Being a mom is my full time job, so I find myself sneaking in some shooting during nap times or when the kids are in their best moods. A lot of my editing and emailing happens in the evenings and sometimes really late at night (after the kids have gone to sleep!). Basically, I don’t get any time off! But, I love what I do and it’s amazing how much you get done when you are busy. The biggest challenge I have is being able to attend events when I have a baby glued to my hip, or when the household needs me the most (dinner and bedtime). In those cases, I have to pick my battles and do what’s best for my family first.”


4. Where do you see the industry heading in the next few years?

“It will be very interesting to see where the industry goes – how long Instagram and blogs will remain relevant. New apps will be created that will seem more desirable when compared to Instagram’s shortcomings, like the lack of a chronological timeline and an increase in sponsored posts. We are already seeing it with VERO. Video will be huge, especially for brands, so we will see a surge in branded video content and what influencers will put out there, as well as a big partnership between the two.

As for brands, I think many have realized the value of what the convergence of “content” and “influence” have created and we will see this type of marketing become the main focus for many big brands. This will create a new ‘Human to Human’ approach, or ‘Social Selling’ – finding ways for consumers to sing the brand’s praises while influencing other consumers, not the other way around. I think there will be more opportunity for influencers to enter long term ambassador-like relationships with brands – being the primary content makers that brands feature on their portals (for example, brands shifting to a more blog-like approach) with content that’s real and updated frequently (vs a standard website).”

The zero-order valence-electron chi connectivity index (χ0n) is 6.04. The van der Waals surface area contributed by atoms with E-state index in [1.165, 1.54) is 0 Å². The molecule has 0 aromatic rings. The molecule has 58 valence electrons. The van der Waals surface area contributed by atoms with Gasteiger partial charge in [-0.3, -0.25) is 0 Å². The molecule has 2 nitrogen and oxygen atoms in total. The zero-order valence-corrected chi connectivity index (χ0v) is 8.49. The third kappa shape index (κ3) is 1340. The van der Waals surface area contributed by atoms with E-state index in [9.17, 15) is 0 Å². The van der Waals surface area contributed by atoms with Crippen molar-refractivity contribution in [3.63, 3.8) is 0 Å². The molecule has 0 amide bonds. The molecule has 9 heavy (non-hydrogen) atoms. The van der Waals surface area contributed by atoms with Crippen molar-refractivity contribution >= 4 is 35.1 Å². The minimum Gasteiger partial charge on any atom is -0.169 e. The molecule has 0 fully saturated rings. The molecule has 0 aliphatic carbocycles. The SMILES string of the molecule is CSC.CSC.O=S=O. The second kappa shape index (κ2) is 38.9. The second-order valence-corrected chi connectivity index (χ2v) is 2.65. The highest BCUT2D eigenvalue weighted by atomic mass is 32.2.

5. As someone who’s been on both sides of the industry – working in it as a practitioner and as an influencer – what’s one piece of advice you can give PR agencies when working within their existing network of influencers, or those agencies that are looking to start working with influencers?

      “Developing sincere and collaborative relationships with influencers are key to shared success. I think you can achieve this by:

  1. Develop strong relationships | Don’t just email an influencer for a campaign opt-in when you have a deadline to a client and then never talk to them again. Really create a respectful relationship with the influencer. Follow up on lost campaigns, give them feedback, etc. Create strong relationships!
  2. Work for both parties | Manage client needs with the influencers, but also manage the brands expectations when it comes to the influencer’s work. The influencer’s main role is to ensure they are producing content that the client is happy with, but none of us want to break outside of our own unique style to achieve this (if we felt uncomfortable sharing content, it means it isn’t the right fit). Having a PR person stand up for the value of an influencer’s work is huge. Also, being fair when it comes to timelines and revisions, as well as compensation.